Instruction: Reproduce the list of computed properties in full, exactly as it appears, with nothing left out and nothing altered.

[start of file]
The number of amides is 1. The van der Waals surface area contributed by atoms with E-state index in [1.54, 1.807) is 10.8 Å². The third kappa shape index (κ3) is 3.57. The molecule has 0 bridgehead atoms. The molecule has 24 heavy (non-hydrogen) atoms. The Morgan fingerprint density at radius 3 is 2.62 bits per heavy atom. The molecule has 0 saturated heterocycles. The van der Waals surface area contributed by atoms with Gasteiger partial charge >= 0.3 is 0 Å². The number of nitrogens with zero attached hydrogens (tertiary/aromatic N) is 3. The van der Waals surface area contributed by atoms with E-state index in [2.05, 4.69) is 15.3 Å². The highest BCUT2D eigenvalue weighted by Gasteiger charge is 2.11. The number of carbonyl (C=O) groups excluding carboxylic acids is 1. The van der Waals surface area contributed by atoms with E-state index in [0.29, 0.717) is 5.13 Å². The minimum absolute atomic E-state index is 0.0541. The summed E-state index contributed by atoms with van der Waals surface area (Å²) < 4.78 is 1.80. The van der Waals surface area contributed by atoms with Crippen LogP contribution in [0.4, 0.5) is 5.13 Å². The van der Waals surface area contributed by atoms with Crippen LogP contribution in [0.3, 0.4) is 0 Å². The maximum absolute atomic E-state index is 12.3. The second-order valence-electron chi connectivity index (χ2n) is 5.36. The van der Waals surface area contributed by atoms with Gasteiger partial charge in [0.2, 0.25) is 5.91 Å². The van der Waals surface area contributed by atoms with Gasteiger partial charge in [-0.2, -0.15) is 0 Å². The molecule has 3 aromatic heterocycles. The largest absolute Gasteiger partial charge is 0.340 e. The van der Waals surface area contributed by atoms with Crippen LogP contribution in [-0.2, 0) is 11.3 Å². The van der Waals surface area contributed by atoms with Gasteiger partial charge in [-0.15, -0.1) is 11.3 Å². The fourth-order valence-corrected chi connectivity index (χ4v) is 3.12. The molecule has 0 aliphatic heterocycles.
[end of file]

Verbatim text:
The number of amides is 1. The van der Waals surface area contributed by atoms with E-state index in [1.54, 1.807) is 10.8 Å². The third kappa shape index (κ3) is 3.57. The molecule has 0 bridgehead atoms. The molecule has 24 heavy (non-hydrogen) atoms. The Morgan fingerprint density at radius 3 is 2.62 bits per heavy atom. The molecule has 0 saturated heterocycles. The van der Waals surface area contributed by atoms with Gasteiger partial charge >= 0.3 is 0 Å². The number of nitrogens with zero attached hydrogens (tertiary/aromatic N) is 3. The van der Waals surface area contributed by atoms with E-state index in [2.05, 4.69) is 15.3 Å². The highest BCUT2D eigenvalue weighted by Gasteiger charge is 2.11. The number of carbonyl (C=O) groups excluding carboxylic acids is 1. The van der Waals surface area contributed by atoms with E-state index in [0.29, 0.717) is 5.13 Å². The minimum absolute atomic E-state index is 0.0541. The summed E-state index contributed by atoms with van der Waals surface area (Å²) < 4.78 is 1.80. The van der Waals surface area contributed by atoms with Crippen LogP contribution in [0.4, 0.5) is 5.13 Å². The van der Waals surface area contributed by atoms with Crippen LogP contribution in [0.3, 0.4) is 0 Å². The maximum absolute atomic E-state index is 12.3. The second-order valence-electron chi connectivity index (χ2n) is 5.36. The van der Waals surface area contributed by atoms with Gasteiger partial charge in [0.2, 0.25) is 5.91 Å². The van der Waals surface area contributed by atoms with Gasteiger partial charge in [-0.2, -0.15) is 0 Å². The molecule has 3 aromatic heterocycles. The largest absolute Gasteiger partial charge is 0.340 e. The van der Waals surface area contributed by atoms with Crippen LogP contribution in [-0.2, 0) is 11.3 Å². The van der Waals surface area contributed by atoms with Gasteiger partial charge in [-0.15, -0.1) is 11.3 Å². The fourth-order valence-corrected chi connectivity index (χ4v) is 3.12. The molecule has 0 aliphatic heterocycles.